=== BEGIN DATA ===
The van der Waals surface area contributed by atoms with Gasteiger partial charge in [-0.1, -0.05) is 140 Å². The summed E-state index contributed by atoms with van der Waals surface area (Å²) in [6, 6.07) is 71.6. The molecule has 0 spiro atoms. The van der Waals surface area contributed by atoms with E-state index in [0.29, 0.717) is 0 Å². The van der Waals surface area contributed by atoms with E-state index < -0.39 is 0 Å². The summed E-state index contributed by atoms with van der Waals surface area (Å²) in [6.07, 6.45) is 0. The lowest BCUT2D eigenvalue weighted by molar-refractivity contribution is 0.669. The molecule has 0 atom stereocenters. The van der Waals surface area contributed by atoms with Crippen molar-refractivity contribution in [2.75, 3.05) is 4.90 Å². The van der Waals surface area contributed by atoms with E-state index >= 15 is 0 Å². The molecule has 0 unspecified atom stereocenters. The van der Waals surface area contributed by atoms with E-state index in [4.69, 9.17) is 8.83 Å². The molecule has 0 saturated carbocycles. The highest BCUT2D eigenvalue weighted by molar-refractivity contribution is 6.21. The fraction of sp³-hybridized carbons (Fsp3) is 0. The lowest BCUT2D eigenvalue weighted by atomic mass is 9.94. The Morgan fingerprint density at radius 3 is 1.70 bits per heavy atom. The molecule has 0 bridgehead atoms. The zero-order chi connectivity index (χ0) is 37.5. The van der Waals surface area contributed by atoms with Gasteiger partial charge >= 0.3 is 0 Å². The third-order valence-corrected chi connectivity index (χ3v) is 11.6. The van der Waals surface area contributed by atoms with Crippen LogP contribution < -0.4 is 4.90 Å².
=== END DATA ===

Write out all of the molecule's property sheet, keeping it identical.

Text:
The van der Waals surface area contributed by atoms with Gasteiger partial charge in [-0.1, -0.05) is 140 Å². The summed E-state index contributed by atoms with van der Waals surface area (Å²) in [6, 6.07) is 71.6. The molecule has 0 spiro atoms. The van der Waals surface area contributed by atoms with E-state index in [0.29, 0.717) is 0 Å². The van der Waals surface area contributed by atoms with E-state index < -0.39 is 0 Å². The summed E-state index contributed by atoms with van der Waals surface area (Å²) in [6.07, 6.45) is 0. The lowest BCUT2D eigenvalue weighted by molar-refractivity contribution is 0.669. The molecule has 0 atom stereocenters. The van der Waals surface area contributed by atoms with Crippen molar-refractivity contribution in [2.75, 3.05) is 4.90 Å². The van der Waals surface area contributed by atoms with E-state index >= 15 is 0 Å². The molecule has 0 unspecified atom stereocenters. The van der Waals surface area contributed by atoms with E-state index in [4.69, 9.17) is 8.83 Å². The molecule has 0 saturated carbocycles. The highest BCUT2D eigenvalue weighted by molar-refractivity contribution is 6.21. The fraction of sp³-hybridized carbons (Fsp3) is 0. The lowest BCUT2D eigenvalue weighted by atomic mass is 9.94. The Morgan fingerprint density at radius 3 is 1.70 bits per heavy atom. The molecule has 0 bridgehead atoms. The zero-order chi connectivity index (χ0) is 37.5. The van der Waals surface area contributed by atoms with Gasteiger partial charge >= 0.3 is 0 Å². The third-order valence-corrected chi connectivity index (χ3v) is 11.6. The van der Waals surface area contributed by atoms with Crippen LogP contribution < -0.4 is 4.90 Å².